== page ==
Review — Max, by Avi Duckor-Jones

Reviewed by Clare Travaglia

Max is about to finish high school. On the surface it appears he has everything, but underneath he is floundering. Grappling with questions about his birth parents and his sexuality, he feels that there is a seed of badness deep within him that will inevitably be exposed.

Avi Duckor-Jones’ tender coming-of-age novel Max is the story of a young man’s search for the missing spheres of his identity, and for acceptance of the pieces he already holds.

Duckor-Jones, son of celebrated New Zealand author Lloyd Jones, is also well-known for being the first winner of reality show Survivor NZ. His other previous endeavours include teaching, writing for Lonely Planet, BBC Travel, and the NZ Listener, and winning the 2018 Viva la Novella prize for his first novel, Swim.

Max opens with its titular character navigating his last few days of high school. But along with more typical teenage identity struggles, Max was adopted, and is also trying to understand his own sexuality. Dial-up internet, chat rooms, and Radiohead and Moby on CD place the story somewhere around the turn of the millennium, where Max says of the homophobia that surrounds him, ‘These things stick. They accumulate into a warning, a singular message of rejection of which I’ve had enough of already. So I stay silent.’ (p50).

Max stays silent and hidden, noting that he must ‘mask the part of myself that people are scared of.’(p46). On the outside, he appears robust and resilient. His feet are ‘hardened to the point where I can walk across rocks like this, sharp and peppered with small barnacles and periwinkles’ (p5-6). But on the inside, he is lost and uncertain. Max’s parents are ‘straight, domestic, stable’ (p.50), and Max is burdened by the immense expectation that he should fit this mould.

Max’s roguish best friend Fletch is one of the most vivid characters in the book: charismatic, talented, effortlessly cool. Max is in awe of Fletch, describing him as ‘better than us, who all play by the rules. He is himself’ (p11). It is this simple truth that Max has been unable to attain, but all that he longs for. Duckor-Jones portrays the surreal feeling of leaving school with all its nostalgia, excitement, eeriness, and anticipation. When out surfing, one of Max’s greatest freedoms, he describes ‘a closing, a beginning. Spray blinds me. I lean into it, cry out, pumping to keep up the momentum, letting it all go and then staying, if only for a moment, in the comfortable space of gliding between two worlds’ (p7). The writing is thick with metaphor, with Max himself caught between two worlds and finishing school threatens to rip apart the seam he has been so carefully treading.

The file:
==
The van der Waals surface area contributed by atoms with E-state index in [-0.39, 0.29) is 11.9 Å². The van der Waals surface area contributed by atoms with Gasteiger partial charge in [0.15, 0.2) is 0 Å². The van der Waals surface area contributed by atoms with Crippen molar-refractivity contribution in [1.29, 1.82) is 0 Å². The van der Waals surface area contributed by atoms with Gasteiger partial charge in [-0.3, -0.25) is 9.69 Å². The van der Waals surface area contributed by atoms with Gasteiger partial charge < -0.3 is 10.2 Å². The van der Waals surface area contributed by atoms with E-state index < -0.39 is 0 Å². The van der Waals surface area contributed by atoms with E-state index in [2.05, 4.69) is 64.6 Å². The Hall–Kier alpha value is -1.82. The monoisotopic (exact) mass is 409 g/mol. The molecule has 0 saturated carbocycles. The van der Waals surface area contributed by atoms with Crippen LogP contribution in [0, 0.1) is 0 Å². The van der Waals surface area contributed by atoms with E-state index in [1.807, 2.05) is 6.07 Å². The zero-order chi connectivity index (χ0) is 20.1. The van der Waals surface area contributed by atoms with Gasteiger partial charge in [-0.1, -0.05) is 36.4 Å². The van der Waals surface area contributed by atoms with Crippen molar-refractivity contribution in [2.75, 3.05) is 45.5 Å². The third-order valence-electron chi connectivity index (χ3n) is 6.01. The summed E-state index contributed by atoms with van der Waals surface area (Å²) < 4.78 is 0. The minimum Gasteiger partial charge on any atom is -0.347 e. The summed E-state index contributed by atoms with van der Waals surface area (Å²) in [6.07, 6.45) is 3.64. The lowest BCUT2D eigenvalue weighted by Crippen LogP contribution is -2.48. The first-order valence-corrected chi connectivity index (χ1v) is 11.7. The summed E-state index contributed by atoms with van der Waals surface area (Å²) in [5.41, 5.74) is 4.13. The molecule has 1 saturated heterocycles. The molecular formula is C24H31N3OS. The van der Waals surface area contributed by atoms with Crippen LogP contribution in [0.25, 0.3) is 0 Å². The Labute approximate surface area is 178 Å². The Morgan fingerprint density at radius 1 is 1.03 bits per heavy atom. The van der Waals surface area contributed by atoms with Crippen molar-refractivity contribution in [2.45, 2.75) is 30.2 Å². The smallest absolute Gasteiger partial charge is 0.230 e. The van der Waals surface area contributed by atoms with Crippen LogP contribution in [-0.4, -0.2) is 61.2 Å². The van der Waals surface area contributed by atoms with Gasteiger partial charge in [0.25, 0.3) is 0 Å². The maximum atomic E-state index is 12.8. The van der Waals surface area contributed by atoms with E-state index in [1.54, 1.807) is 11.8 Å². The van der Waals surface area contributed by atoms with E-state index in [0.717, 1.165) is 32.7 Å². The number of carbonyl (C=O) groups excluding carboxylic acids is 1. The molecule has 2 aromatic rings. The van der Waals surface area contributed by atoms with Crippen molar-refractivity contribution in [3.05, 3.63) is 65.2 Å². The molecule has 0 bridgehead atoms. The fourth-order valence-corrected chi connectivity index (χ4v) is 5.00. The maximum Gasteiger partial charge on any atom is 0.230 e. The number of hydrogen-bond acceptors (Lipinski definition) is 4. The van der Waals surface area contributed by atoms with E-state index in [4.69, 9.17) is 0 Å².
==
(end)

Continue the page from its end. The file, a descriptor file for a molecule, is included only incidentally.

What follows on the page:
Max and Fletch make it through their end-of-year exams, but on the night of their leaving party, everything that has been building within Max boils over. The events that unfold result in severed relationships and a period of isolation and depression. Max throws everything away—from his university plans to his belongings: his books, clothes, his basketball and wetsuit. ‘Then I begin to sleep more than I leave. And then the moving stops. I just stop’(p99).

Eventually something draws Max out of bed, out of the house, and out of the country, where he embarks on a search for belonging, identity, acceptance, love. Max seeks answers that he desperately hopes will ‘fix’ him, solidify him. At the barber, he imagines that the problems in his past ‘have been shorn off, and now lie in scattered strands on the barbershop floor, ready to be swept away’ (p143).

On a micro-level, setting is beautifully evoked through the book. ‘The sky shifts from navy to powdery blue, a thin seam of pale orange running along the roofs of small white cottages’(p3). It is a distinctly, immersively New Zealand book, but locations go mostly unnamed. The reader only has vague references to ‘up north’ (p57) and ‘down to Wellington’ (p20) to get their bearings.

Max tests the strength of relationships. Those that can withstand the weight of truth, the brittleness of others under pressure. It balances confinement with soaring moments of freedom and is both heart-wrenching and hopeful.

Reviewed by Clare Travaglia